Markers are the perfect way to put places of interest on a map and that’s probably one of the most used features in digital maps. In this article, which is the third in a series about Google Maps API 3, I will show you how to use them in Google Maps API 3.
In the first article in this series we discussed how to create a simple Map with Google Maps API 3. In this article we will explore the available properties when creating a map and see how we can change the look and behaviour of the map with the help of them.
The Google Maps API has evolved to version 3. This version is a complete rewrite and focuses primarily on speed. The new API also features new ways of using it. This article is the first in a series exploring version 3 of the Google Maps API. This first article will take a look on how to create a simple map and explain some differences from the previous version.
In development project teams there are often several specialized roles, like programmers, database designers, interaction designers, user researchers, business analysts and so on. Studies has shown that the more these different roles collaborate and are aware of the different aspects of the project as a whole as well as what the other project members are doing, the more successful the project is.
The first time I ever read anything about Zooming User Interfaces was when I was reading The Humane Interface by Jef Raskin, where he introduced the concept of Zoom World, a whole OS based on a Zooming User Interface (ZUI). Of course this wasn’t my first encounter with this type of user interface since I’ve, among other things, been using Interactive maps like Google Maps. But it was the first time that I started considering a Zooming Interface a viable alternative to the traditional interaction idioms.
In this article I will explore some of the Zooming User Interfaces out there today and also take a sneak peak of what’s around the corner.
Is it just me or is Twitter exploding right now? Apart from noticing that I got more followers the last days, I’ve also noticed that several Twitter services such as Tweetburner and Mr. Tweet has been down for maintenance. That might be a sign of overload!
At a seminar I attended last week on Social Media one of the speakers Johan Ronnestam said that the reason Twitter is exploding right now is Barack Obama successful use of it during his election campaign. Every marketer worth his salt has now studied the phenomena and is busy trying to get everyone at their companies to use Twitter.
Today I also learned that Dalai Lama is now on Twitter. Watch his profile at @OHHDL. Pretty soon everyone will be on board, I’m just waiting to find my mothers Twitter profile! 🙂
Dalai Lama is now following me on Twitter! Even though I realize that it’s probably not Dalai Lama himself following me but rather someone administrating it for him, I can’t help thinking that it’s pretty cool!
Dalai Lama was apparently a fake. That’s too bad because he was quickly becoming the most popular person on Twitter. Read all about it at the Next Web.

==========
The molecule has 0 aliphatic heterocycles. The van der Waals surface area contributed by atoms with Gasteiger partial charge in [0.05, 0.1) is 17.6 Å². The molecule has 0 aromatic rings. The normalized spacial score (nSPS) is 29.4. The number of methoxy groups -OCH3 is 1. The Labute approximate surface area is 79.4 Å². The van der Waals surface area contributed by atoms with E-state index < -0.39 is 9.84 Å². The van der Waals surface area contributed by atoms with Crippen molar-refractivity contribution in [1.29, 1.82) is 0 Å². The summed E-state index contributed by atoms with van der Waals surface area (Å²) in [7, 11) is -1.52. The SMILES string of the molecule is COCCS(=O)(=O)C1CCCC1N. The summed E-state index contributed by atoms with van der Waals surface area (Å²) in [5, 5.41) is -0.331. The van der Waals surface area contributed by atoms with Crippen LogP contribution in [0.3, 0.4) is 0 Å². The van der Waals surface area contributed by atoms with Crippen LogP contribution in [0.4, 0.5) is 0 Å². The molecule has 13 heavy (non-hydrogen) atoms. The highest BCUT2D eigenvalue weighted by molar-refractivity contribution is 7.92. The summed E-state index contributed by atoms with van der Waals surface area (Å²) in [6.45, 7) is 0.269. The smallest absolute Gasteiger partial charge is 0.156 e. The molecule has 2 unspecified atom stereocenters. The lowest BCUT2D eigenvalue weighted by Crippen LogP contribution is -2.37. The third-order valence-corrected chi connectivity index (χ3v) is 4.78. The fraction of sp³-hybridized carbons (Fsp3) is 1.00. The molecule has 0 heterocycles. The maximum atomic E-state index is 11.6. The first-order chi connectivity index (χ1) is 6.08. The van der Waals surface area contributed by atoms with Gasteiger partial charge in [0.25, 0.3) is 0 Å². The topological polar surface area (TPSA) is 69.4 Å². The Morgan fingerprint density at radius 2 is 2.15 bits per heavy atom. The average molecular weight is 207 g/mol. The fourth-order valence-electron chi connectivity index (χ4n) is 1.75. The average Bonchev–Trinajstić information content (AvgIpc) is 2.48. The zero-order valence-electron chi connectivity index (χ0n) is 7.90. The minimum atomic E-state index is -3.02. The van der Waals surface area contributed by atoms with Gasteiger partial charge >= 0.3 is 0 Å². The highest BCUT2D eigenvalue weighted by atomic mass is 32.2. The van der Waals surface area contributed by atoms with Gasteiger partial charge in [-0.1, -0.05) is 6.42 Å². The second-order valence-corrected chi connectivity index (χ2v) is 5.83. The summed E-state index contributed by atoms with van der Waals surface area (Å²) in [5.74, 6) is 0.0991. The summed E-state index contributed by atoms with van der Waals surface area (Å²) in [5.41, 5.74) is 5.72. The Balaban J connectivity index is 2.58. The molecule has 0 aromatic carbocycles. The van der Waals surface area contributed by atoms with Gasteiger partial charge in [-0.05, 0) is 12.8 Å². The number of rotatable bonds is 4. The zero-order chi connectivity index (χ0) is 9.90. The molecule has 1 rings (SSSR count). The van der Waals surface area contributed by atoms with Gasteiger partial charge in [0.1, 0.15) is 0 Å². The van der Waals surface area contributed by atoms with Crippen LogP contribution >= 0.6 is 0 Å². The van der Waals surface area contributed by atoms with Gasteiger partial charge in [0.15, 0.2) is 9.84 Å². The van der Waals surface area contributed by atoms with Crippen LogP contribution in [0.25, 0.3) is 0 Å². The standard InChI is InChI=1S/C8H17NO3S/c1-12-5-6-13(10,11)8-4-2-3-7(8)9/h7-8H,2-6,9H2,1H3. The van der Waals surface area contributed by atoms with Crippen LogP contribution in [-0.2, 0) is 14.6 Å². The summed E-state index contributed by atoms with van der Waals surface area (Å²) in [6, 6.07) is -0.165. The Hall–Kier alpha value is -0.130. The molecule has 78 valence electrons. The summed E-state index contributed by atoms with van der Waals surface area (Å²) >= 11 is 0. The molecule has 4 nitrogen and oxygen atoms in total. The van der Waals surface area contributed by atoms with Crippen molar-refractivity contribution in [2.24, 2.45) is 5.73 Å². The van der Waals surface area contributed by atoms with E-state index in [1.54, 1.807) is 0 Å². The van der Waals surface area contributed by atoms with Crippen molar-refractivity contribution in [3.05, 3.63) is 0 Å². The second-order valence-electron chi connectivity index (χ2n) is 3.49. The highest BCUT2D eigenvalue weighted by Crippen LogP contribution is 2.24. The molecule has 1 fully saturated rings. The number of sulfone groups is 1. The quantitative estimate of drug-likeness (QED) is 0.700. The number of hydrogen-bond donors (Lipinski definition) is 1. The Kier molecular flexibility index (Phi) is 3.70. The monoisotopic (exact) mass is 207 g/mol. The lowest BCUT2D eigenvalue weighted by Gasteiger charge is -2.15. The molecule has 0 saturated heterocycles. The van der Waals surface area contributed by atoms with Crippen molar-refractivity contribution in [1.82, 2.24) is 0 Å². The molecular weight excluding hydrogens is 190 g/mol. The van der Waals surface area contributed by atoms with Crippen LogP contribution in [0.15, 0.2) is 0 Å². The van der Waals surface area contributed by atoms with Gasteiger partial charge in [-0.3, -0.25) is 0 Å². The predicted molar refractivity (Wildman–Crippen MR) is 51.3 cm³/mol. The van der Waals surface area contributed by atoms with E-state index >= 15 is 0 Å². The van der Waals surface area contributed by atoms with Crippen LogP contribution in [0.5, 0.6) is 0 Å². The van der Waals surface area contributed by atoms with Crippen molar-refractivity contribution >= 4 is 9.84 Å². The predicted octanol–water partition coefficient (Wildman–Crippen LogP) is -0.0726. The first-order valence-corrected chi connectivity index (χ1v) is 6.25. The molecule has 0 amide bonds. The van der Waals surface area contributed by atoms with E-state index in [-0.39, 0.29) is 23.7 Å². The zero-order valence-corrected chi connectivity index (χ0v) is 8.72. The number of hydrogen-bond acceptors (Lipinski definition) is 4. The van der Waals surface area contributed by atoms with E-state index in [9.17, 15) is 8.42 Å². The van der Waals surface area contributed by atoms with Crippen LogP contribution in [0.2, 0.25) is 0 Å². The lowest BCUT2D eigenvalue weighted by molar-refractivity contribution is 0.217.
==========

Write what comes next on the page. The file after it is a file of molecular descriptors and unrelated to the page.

A while I go I wrote an article called Spotify is right on the spot where I described a service called Spotify that let’s you listen to music over the Internet. I was impressed of how well it worked and of how good the music player was.
I’ve been using Spotify for about four months now and that has been four month of more intense music consumption than usual for me. I’ve noticed that Spotify has made me listen to music in new ways.
2008 was the first year of this blog. It has been really interesting and it’s encouraging to see that the number of readers is steadily increasing. Thanks to all of you who has read and commented on my articles. A big reason for me running this blog is to learn more about the stuff I write about and your comments and feedback contributes to that goal.
I recently read Andy B. King’s book Website Optimization and was surprised by some of the statistics in it. It shows that there’s a very clear connection between page load times and conversion rates. Statistics from Google and Amazon show that an increase in load time has a direct and profound impact on user engagement.
Conchango is developing a shopping system for the British grocery store Tesco. It’s supposed to help customers when buying/ordering food and has a graphically rich interface.
I’m for one hate shopping for groceries. If I could have a system like this that remembers what groceries I normally buy and suggests a shopping list according to my dinner plans, I would be more than delighted. In fact, if I didn’t even had to physically go to the grocery store, I would be even more delighted.
jQuery is going to be a part of Visual Studio. This is a great, and I must say, an unexpected development of things.
For me personally, who’s already using jQuery along with ASP.NET, the main difference will be the intellisense annotation support for jQuery. This will be a welcomed enhancement of my development environment. Needless to say the asp.net team at Microsoft will also build ready-to-use controls in the ASP.NET AJAX Control Toolkit that builds upon jQuery.
According to Scott Guthrie there will be a free download with the jQuery Intellisense support in a few weeks. The ASP.NET MVC download will also contain it and the jQuery library.
How do one visualize the age dimension of content?
In the real world it’s not a problem. Physical objects, like paper, clearly wears the mark of time. Paper turns yellow and get torn. Other things get scratched or changes it’s appearance in some other way that makes it obvious that it’s not new.